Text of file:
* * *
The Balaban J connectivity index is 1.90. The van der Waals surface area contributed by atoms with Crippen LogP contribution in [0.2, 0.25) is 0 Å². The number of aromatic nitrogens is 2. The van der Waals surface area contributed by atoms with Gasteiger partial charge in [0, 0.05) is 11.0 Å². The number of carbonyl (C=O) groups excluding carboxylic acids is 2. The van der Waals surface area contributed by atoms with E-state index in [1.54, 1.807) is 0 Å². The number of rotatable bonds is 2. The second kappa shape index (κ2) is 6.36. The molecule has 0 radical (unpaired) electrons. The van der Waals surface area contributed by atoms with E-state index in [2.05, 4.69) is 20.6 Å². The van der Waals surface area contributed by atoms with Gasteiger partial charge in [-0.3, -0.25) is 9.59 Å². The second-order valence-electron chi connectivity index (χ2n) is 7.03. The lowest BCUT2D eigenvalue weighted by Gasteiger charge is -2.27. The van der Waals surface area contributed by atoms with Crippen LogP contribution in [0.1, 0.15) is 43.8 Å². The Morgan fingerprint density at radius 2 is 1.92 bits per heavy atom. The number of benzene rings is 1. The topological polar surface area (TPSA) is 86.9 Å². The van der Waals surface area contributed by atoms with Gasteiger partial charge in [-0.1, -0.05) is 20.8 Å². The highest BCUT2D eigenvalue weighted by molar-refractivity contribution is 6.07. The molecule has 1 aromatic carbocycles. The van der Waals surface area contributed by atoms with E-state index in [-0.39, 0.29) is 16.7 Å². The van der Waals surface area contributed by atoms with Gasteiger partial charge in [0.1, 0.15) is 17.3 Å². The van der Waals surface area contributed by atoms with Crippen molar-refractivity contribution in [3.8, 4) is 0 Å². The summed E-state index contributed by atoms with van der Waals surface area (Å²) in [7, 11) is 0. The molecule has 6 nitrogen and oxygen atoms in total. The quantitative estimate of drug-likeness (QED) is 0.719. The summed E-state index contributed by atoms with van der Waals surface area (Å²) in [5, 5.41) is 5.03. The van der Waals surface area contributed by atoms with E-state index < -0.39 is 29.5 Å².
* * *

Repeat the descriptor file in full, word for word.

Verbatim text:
The Balaban J connectivity index is 1.90. The van der Waals surface area contributed by atoms with Crippen LogP contribution in [0.2, 0.25) is 0 Å². The number of aromatic nitrogens is 2. The van der Waals surface area contributed by atoms with Gasteiger partial charge in [0, 0.05) is 11.0 Å². The number of carbonyl (C=O) groups excluding carboxylic acids is 2. The van der Waals surface area contributed by atoms with E-state index in [1.54, 1.807) is 0 Å². The number of rotatable bonds is 2. The second kappa shape index (κ2) is 6.36. The molecule has 0 radical (unpaired) electrons. The van der Waals surface area contributed by atoms with E-state index in [2.05, 4.69) is 20.6 Å². The van der Waals surface area contributed by atoms with Gasteiger partial charge in [-0.3, -0.25) is 9.59 Å². The second-order valence-electron chi connectivity index (χ2n) is 7.03. The lowest BCUT2D eigenvalue weighted by Gasteiger charge is -2.27. The van der Waals surface area contributed by atoms with Crippen LogP contribution in [0.1, 0.15) is 43.8 Å². The Morgan fingerprint density at radius 2 is 1.92 bits per heavy atom. The number of benzene rings is 1. The topological polar surface area (TPSA) is 86.9 Å². The van der Waals surface area contributed by atoms with Gasteiger partial charge in [-0.1, -0.05) is 20.8 Å². The highest BCUT2D eigenvalue weighted by molar-refractivity contribution is 6.07. The molecule has 1 aromatic carbocycles. The van der Waals surface area contributed by atoms with E-state index in [-0.39, 0.29) is 16.7 Å². The van der Waals surface area contributed by atoms with Gasteiger partial charge in [0.1, 0.15) is 17.3 Å². The van der Waals surface area contributed by atoms with Crippen molar-refractivity contribution in [3.8, 4) is 0 Å². The summed E-state index contributed by atoms with van der Waals surface area (Å²) in [7, 11) is 0. The molecule has 6 nitrogen and oxygen atoms in total. The quantitative estimate of drug-likeness (QED) is 0.719. The summed E-state index contributed by atoms with van der Waals surface area (Å²) in [5, 5.41) is 5.03. The van der Waals surface area contributed by atoms with E-state index < -0.39 is 29.5 Å².